Experiential focus

In the experiential part of supervision, role plays put theory into practice. Beata explains that she’ll ask the supervisee to be the client, and she’ll be the therapist, or vice versa. The experiential focus is helpful when the supervisee says they are stuck, find it hard to work with the client, or don’t know what’s happening. 

Beata explains, ‘It very often it really helps. The supervisee can feel into the client better. It helps create a shift and get the therapist unstuck.’ The experiential part of supervision is an important teaching method as the supervisor can demonstrate how to, for example, set up the enactments in couples therapy.


Supervision gets very close to therapy when the self-of-the-therapist is touched in supervision. Supervisees need to identify and process their own attachment needs and emotions. Beata describes the importance of these intense moments, ‘ We touch those internal parts of the supervisee so that they can work better with their clients. It’s in the service of their own therapy process.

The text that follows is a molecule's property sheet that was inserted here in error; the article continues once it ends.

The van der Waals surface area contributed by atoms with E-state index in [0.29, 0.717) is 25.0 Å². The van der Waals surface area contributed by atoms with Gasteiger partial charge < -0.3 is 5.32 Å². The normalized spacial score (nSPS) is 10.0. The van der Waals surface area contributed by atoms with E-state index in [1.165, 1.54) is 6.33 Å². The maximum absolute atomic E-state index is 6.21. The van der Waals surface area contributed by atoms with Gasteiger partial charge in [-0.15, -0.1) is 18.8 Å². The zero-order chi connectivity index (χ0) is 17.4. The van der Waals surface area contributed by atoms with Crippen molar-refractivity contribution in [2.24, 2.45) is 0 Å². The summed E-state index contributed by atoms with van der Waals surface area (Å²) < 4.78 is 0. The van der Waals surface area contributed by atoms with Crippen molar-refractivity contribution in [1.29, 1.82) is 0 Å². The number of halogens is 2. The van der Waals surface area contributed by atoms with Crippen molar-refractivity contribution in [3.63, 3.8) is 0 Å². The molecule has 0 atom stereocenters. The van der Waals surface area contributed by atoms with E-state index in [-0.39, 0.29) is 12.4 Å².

Beata continues, ‘When you do EFT supervision, it’s impossible not to experience emotions.’ Just as in therapy, where the therapist meets the client where they are, the supervisor meets the supervisee where they are. ‘If they cannot take too much intensity at a given moment, we try to be where they can be’, Beata elaborates.

Though supervision can become emotionally intense, Beata concludes that she couldn’t offer as many hours of individual or couples therapy as supervision. ‘Supervision is intense, but it’s different from therapy, where you see your clients weekly’, Beata says. She describes moments where there is a shift in the supervisee. The supervisee understands something, sees something, their feelings change, or they understand something important. Beata describes these moments as beautiful for the supervisee and herself.

You can read our other two interviews here: Psychodynamic Supervision and EMDR Therapy Supervision